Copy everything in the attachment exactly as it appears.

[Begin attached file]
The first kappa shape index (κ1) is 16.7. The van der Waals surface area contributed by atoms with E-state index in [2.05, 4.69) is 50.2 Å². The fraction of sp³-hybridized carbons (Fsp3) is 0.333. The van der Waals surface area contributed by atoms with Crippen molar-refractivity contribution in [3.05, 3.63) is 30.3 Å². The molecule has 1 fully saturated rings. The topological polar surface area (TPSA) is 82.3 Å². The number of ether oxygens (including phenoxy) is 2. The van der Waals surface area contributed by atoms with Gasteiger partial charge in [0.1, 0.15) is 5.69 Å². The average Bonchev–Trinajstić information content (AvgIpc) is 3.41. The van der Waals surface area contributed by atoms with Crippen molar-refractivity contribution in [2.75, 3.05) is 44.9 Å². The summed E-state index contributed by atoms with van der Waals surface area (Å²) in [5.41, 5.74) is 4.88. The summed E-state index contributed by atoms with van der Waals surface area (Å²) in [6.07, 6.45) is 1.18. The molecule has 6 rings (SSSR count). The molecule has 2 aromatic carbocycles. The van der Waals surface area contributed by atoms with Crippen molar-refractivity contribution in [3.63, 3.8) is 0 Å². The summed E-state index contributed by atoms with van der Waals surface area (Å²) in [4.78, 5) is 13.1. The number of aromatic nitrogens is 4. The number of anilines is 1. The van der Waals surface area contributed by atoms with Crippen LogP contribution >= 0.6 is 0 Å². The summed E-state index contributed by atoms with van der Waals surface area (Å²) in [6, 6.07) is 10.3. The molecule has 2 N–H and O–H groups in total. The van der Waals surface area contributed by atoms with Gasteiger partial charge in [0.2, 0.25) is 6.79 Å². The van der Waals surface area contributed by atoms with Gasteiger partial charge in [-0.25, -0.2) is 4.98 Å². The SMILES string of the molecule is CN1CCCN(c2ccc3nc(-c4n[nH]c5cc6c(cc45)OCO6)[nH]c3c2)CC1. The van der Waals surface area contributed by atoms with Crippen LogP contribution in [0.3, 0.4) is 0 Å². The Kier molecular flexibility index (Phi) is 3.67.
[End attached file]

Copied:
The first kappa shape index (κ1) is 16.7. The van der Waals surface area contributed by atoms with E-state index in [2.05, 4.69) is 50.2 Å². The fraction of sp³-hybridized carbons (Fsp3) is 0.333. The van der Waals surface area contributed by atoms with Crippen molar-refractivity contribution in [3.05, 3.63) is 30.3 Å². The molecule has 1 fully saturated rings. The topological polar surface area (TPSA) is 82.3 Å². The number of ether oxygens (including phenoxy) is 2. The van der Waals surface area contributed by atoms with Gasteiger partial charge in [0.1, 0.15) is 5.69 Å². The average Bonchev–Trinajstić information content (AvgIpc) is 3.41. The van der Waals surface area contributed by atoms with Crippen molar-refractivity contribution in [2.75, 3.05) is 44.9 Å². The summed E-state index contributed by atoms with van der Waals surface area (Å²) in [5.41, 5.74) is 4.88. The summed E-state index contributed by atoms with van der Waals surface area (Å²) in [6.07, 6.45) is 1.18. The molecule has 6 rings (SSSR count). The molecule has 2 aromatic carbocycles. The van der Waals surface area contributed by atoms with Crippen molar-refractivity contribution in [3.63, 3.8) is 0 Å². The summed E-state index contributed by atoms with van der Waals surface area (Å²) in [4.78, 5) is 13.1. The number of aromatic nitrogens is 4. The number of anilines is 1. The van der Waals surface area contributed by atoms with Crippen LogP contribution >= 0.6 is 0 Å². The summed E-state index contributed by atoms with van der Waals surface area (Å²) in [6, 6.07) is 10.3. The molecule has 2 N–H and O–H groups in total. The van der Waals surface area contributed by atoms with Gasteiger partial charge in [0.2, 0.25) is 6.79 Å². The van der Waals surface area contributed by atoms with Gasteiger partial charge in [-0.25, -0.2) is 4.98 Å². The SMILES string of the molecule is CN1CCCN(c2ccc3nc(-c4n[nH]c5cc6c(cc45)OCO6)[nH]c3c2)CC1. The van der Waals surface area contributed by atoms with Crippen LogP contribution in [0.3, 0.4) is 0 Å². The Kier molecular flexibility index (Phi) is 3.67.